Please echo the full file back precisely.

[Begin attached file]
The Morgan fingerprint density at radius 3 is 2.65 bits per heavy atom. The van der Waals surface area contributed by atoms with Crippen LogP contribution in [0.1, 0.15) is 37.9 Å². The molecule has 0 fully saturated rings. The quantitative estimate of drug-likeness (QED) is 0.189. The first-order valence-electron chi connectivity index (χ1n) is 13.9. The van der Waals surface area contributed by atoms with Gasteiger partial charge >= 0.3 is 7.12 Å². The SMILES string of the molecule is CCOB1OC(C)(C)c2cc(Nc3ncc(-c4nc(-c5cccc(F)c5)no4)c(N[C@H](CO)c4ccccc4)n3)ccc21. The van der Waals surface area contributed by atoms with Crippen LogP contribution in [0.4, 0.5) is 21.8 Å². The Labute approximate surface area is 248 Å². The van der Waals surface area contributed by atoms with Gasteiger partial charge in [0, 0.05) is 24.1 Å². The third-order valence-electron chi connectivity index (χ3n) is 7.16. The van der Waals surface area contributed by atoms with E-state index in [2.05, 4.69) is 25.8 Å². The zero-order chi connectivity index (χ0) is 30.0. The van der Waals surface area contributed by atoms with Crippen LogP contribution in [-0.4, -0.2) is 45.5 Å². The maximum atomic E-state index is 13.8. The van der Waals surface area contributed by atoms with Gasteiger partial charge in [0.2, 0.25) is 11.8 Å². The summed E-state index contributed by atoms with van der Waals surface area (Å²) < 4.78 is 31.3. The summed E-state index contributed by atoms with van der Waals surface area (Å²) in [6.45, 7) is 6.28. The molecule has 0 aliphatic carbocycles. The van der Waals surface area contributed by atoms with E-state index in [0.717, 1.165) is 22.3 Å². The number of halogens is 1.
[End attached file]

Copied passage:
The Morgan fingerprint density at radius 3 is 2.65 bits per heavy atom. The van der Waals surface area contributed by atoms with Crippen LogP contribution in [0.1, 0.15) is 37.9 Å². The molecule has 0 fully saturated rings. The quantitative estimate of drug-likeness (QED) is 0.189. The first-order valence-electron chi connectivity index (χ1n) is 13.9. The van der Waals surface area contributed by atoms with Gasteiger partial charge >= 0.3 is 7.12 Å². The SMILES string of the molecule is CCOB1OC(C)(C)c2cc(Nc3ncc(-c4nc(-c5cccc(F)c5)no4)c(N[C@H](CO)c4ccccc4)n3)ccc21. The van der Waals surface area contributed by atoms with Crippen LogP contribution in [0.4, 0.5) is 21.8 Å². The Labute approximate surface area is 248 Å². The van der Waals surface area contributed by atoms with Gasteiger partial charge in [0, 0.05) is 24.1 Å². The third-order valence-electron chi connectivity index (χ3n) is 7.16. The van der Waals surface area contributed by atoms with E-state index in [2.05, 4.69) is 25.8 Å². The zero-order chi connectivity index (χ0) is 30.0. The van der Waals surface area contributed by atoms with Crippen LogP contribution in [-0.4, -0.2) is 45.5 Å². The maximum atomic E-state index is 13.8. The van der Waals surface area contributed by atoms with Gasteiger partial charge in [0.2, 0.25) is 11.8 Å². The summed E-state index contributed by atoms with van der Waals surface area (Å²) < 4.78 is 31.3. The summed E-state index contributed by atoms with van der Waals surface area (Å²) in [6.45, 7) is 6.28. The molecule has 0 aliphatic carbocycles. The van der Waals surface area contributed by atoms with E-state index in [0.717, 1.165) is 22.3 Å². The number of halogens is 1.